Angela K. Salmon is a professor of early childhood education. She was featured in FIU’s Worlds Ahead ad series in The Miami Herald last May.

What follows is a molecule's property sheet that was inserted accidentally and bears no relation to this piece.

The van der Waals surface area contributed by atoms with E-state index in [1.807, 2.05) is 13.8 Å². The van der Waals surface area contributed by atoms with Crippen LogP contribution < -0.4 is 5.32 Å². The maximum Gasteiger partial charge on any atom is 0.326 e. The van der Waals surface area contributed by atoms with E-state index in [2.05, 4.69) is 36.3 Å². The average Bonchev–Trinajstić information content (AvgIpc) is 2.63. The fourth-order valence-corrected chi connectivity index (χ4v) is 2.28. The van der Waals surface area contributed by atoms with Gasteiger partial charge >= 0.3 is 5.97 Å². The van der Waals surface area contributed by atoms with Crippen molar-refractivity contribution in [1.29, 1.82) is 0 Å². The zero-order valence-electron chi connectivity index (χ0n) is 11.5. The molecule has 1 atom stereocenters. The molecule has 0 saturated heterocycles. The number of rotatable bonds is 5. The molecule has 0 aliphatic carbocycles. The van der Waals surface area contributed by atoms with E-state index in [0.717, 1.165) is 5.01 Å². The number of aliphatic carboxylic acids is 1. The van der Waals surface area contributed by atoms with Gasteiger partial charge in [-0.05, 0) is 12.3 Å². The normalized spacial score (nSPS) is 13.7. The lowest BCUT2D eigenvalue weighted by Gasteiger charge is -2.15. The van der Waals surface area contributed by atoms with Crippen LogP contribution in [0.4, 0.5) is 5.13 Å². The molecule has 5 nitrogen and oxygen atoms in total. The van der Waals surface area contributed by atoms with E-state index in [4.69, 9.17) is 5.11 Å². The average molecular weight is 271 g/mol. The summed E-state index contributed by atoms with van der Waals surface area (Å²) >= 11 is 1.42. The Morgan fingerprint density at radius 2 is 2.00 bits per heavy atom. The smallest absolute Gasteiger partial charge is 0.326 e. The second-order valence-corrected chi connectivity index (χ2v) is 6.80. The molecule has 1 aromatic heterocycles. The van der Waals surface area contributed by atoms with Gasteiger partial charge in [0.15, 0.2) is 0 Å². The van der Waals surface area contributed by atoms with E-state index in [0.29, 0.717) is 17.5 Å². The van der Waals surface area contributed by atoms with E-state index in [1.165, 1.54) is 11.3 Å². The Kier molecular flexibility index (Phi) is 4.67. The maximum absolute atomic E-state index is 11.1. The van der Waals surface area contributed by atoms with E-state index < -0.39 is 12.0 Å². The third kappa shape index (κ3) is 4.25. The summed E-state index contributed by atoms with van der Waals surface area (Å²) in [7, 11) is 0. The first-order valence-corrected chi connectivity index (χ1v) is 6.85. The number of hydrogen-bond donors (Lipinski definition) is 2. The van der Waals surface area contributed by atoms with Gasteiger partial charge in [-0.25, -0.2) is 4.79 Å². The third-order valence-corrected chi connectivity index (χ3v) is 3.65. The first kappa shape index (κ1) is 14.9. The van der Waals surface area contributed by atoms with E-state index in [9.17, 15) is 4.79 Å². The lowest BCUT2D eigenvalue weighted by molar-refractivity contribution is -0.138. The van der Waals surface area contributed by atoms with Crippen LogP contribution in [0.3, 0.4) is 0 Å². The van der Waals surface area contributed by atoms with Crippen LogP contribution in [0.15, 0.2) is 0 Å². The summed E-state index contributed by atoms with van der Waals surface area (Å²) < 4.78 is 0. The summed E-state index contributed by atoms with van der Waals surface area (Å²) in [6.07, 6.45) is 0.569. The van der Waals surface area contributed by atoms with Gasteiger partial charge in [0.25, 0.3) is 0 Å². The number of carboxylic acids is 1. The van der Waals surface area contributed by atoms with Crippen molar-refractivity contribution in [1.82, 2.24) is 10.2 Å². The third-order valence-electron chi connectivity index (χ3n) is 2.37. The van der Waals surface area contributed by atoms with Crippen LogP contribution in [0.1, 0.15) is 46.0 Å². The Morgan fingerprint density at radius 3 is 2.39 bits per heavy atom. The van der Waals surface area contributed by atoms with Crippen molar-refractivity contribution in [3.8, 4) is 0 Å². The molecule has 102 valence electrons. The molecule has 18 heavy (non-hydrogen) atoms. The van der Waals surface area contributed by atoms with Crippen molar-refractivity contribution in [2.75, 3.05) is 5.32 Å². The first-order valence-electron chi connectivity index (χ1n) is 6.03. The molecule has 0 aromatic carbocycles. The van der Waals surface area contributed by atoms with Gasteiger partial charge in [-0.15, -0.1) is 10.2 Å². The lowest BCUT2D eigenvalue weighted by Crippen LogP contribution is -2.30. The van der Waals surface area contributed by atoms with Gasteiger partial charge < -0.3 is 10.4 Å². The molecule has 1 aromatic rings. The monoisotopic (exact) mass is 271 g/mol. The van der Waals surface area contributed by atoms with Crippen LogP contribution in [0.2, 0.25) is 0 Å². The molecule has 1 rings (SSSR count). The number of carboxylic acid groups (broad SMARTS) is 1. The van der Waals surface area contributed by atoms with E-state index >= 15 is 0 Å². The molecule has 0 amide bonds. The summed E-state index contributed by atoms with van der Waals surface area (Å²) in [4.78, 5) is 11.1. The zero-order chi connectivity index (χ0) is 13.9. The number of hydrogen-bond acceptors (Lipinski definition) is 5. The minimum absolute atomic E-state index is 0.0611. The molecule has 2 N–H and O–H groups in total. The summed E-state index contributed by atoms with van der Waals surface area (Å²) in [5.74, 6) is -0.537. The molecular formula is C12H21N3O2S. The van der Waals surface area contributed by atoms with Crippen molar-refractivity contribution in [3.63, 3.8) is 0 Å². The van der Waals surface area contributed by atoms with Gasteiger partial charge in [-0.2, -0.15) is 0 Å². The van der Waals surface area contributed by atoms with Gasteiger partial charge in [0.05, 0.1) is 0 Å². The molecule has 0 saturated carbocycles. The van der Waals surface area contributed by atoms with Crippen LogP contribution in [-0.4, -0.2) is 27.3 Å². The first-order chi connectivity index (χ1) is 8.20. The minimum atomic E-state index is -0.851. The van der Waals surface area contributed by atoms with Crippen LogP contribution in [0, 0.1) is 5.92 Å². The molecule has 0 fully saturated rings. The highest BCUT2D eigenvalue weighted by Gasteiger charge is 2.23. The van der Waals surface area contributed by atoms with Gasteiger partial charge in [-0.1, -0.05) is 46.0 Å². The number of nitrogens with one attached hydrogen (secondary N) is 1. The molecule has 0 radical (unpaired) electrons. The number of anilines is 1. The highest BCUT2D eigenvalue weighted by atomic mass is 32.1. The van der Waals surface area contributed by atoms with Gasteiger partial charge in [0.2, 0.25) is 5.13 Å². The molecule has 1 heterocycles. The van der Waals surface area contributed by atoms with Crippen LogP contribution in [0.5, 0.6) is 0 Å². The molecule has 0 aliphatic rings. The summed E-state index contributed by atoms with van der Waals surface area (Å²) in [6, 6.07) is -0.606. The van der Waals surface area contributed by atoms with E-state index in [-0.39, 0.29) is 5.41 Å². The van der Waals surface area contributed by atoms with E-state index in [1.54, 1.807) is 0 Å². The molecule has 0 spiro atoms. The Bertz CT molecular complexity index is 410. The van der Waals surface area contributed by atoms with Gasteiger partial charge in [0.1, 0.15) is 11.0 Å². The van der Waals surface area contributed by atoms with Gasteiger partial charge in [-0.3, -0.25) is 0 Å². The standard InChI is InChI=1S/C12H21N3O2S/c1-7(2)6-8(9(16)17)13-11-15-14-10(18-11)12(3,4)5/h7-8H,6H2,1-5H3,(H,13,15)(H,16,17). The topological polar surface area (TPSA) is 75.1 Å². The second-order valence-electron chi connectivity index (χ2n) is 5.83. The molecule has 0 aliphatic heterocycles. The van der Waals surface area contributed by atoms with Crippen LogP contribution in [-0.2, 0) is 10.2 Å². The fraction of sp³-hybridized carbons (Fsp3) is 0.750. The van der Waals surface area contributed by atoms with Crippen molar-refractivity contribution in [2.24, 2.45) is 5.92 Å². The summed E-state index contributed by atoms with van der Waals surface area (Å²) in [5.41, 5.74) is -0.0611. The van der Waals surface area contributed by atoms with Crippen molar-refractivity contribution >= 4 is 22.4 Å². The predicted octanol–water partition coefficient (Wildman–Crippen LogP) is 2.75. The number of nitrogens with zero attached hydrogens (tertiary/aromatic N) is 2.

A good teacher is always engaging children in thinking, fostering their curiosity and valuing their right to play. Big discoveries, big inventions come from people who were able to play.We need to teach children for a globally competitive world. That demands a lot of creativity, good communication, thinking skills, and problem solving. If teachers have high expectations with young children, they will provide high-level thinking activities. I started Visible Thinking about eight years ago at FIU in my classes. After two years, the students who took this course came back and wanted to continue learning. We started a learning community with three students, and now we have 50 students and teachers. The first part of making thinking visible is to unleash children’s thinking. We capture evidence of their thinking with notes, photos or video and then discuss how thinking is taking place in that activity. This is the teacher-researcher perspective. Because young children are concrete learners and thinking is invisible, the teachers have to be creative. For example, using a metaphor like a thinking key to tell the children: “Let me unlock your thinking,” creates the disposition for thinking in a child. They then become aware of their thinking and learn how to learn. We have found that by engaging children in high-level thinking they are learning to think globally. We use children’s literature to awaken children’s desire to understand the world around them. They end up discussing peace and they make connections to their lives. They say, “People are fighting because they don’t know how to use their words.” What makes me proud is that we are building a thinking community. Students don’t graduate and say goodbye. That’s teaching – a lifelong learning experience.